Homophone words... one of the reasons why Portuguese is so difficult

Homophone word are words that are pronounced in the same way, but written differently, and have different meanings. Thus, they have different spelling and meaning, but have the same phonetics.

Here are some examples:

1 - Acento / assento

Acento= a graphic sign (Ex.: The acute accent is one of the most used in the Portuguese language.)
Assento = place to sit (Ex.: The seat was occupied.)

2 - Cinto / Sinto

Cinto = accessory for pants (Ex: The brown belt matched perfectly with the shoe.)
Sinto = verb to feel (Ex: I am sorry for what happened.)

6 - Concerto / Conserto

Concerto = musical presentation (Ex: The orchestra's concert was spectacular.)
Conserto = repair (Ex: The bicycle repair will be expensive.)
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This is very interesting from the linguistic point of view. When speaking, the context determines which word is being used. Some others I know are:

Vós: second-person plural (in the European variety)
Voz: voice

Cem: one hundred
Sem: without

Cauda: tail
Calda: syrup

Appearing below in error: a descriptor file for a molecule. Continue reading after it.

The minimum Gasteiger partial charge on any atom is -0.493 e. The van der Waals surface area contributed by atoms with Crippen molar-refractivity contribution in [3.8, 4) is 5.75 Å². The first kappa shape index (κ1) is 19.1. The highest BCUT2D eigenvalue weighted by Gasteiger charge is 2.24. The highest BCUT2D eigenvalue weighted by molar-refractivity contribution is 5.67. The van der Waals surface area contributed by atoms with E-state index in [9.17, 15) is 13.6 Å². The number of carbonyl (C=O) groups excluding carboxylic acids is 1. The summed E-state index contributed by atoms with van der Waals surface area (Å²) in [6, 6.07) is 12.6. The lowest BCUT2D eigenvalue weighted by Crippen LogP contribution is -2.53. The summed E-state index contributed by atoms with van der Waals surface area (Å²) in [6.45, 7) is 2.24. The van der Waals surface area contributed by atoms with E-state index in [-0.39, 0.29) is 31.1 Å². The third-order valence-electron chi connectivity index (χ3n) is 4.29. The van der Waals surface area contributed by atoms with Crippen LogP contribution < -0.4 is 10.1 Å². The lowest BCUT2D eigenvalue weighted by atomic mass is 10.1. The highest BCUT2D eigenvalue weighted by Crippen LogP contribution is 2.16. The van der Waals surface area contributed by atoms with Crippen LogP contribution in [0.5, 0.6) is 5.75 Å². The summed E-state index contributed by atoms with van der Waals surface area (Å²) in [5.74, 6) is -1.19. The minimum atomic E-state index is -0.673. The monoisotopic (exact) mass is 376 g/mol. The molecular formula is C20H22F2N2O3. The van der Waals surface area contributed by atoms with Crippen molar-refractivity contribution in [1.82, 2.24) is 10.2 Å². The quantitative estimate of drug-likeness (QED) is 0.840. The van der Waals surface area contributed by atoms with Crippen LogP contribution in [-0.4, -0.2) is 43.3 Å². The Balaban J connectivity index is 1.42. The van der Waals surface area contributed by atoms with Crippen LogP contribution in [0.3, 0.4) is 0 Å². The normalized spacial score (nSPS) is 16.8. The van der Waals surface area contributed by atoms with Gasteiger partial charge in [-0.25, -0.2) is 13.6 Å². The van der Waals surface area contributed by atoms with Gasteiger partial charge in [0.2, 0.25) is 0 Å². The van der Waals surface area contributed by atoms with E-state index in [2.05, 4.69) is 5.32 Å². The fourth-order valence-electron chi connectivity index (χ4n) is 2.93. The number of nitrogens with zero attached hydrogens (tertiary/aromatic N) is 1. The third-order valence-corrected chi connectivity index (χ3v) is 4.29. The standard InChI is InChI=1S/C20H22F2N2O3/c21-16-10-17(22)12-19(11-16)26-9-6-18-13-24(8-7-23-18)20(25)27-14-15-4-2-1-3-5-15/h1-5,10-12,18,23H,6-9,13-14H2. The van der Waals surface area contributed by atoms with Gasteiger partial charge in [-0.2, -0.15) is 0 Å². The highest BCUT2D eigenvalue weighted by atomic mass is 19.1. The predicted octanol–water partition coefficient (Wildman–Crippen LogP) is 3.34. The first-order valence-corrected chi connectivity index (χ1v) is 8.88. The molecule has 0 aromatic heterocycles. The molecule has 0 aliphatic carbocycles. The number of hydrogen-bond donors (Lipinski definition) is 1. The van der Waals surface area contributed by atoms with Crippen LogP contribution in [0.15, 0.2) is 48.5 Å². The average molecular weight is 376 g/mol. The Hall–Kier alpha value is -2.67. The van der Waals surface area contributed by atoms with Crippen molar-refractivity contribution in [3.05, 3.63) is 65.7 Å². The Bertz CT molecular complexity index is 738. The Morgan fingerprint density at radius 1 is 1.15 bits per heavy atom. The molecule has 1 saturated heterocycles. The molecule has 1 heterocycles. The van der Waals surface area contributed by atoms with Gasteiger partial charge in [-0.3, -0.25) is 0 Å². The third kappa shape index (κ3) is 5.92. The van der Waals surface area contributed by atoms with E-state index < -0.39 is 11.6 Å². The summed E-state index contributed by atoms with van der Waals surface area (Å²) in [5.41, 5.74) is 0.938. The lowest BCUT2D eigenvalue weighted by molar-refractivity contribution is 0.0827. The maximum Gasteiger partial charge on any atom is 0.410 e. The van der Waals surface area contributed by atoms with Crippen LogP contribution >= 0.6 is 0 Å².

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Is a word considered a Homophone if it has two meanings but is written the same?

For example:

the word ‘Manga’

  1. Mango
  2. Sleeve
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No, when words are spelled the same way, but have different meanings we call them homograph words: same spelling, but different pronunciation.

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Keep in mind we also have those in English! For example Break/Brake or Wear/Where

Maybe comparing both languages will help you understand Portuguese homophones better, too :grinning_face_with_smiling_eyes:

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That’s a really good suggestion and perhaps a good way to have a better understanding of both languages.

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